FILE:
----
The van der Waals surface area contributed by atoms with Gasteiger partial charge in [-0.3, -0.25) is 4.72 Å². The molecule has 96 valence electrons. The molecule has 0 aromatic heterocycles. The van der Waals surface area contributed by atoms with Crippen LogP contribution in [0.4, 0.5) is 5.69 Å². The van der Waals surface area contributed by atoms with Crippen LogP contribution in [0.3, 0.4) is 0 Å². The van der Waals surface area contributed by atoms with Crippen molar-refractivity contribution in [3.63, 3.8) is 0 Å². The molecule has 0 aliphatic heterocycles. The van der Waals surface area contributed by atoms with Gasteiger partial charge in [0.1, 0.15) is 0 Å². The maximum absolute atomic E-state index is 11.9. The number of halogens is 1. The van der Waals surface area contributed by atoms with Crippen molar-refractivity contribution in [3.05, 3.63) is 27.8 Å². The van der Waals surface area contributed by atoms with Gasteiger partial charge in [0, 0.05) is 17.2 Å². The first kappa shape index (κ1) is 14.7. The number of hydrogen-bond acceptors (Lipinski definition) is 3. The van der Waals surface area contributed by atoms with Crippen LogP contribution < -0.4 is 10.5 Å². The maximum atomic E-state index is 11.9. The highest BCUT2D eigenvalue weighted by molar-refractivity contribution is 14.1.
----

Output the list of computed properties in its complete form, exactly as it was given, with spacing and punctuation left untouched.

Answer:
The van der Waals surface area contributed by atoms with Gasteiger partial charge in [-0.3, -0.25) is 4.72 Å². The molecule has 96 valence electrons. The molecule has 0 aromatic heterocycles. The van der Waals surface area contributed by atoms with Crippen LogP contribution in [0.4, 0.5) is 5.69 Å². The van der Waals surface area contributed by atoms with Crippen LogP contribution in [0.3, 0.4) is 0 Å². The van der Waals surface area contributed by atoms with Crippen molar-refractivity contribution in [3.63, 3.8) is 0 Å². The molecule has 0 aliphatic heterocycles. The van der Waals surface area contributed by atoms with Gasteiger partial charge in [0.1, 0.15) is 0 Å². The maximum absolute atomic E-state index is 11.9. The number of halogens is 1. The van der Waals surface area contributed by atoms with Crippen molar-refractivity contribution in [3.05, 3.63) is 27.8 Å². The van der Waals surface area contributed by atoms with Gasteiger partial charge in [0, 0.05) is 17.2 Å². The first kappa shape index (κ1) is 14.7. The number of hydrogen-bond acceptors (Lipinski definition) is 3. The van der Waals surface area contributed by atoms with Crippen LogP contribution < -0.4 is 10.5 Å². The maximum atomic E-state index is 11.9. The highest BCUT2D eigenvalue weighted by molar-refractivity contribution is 14.1.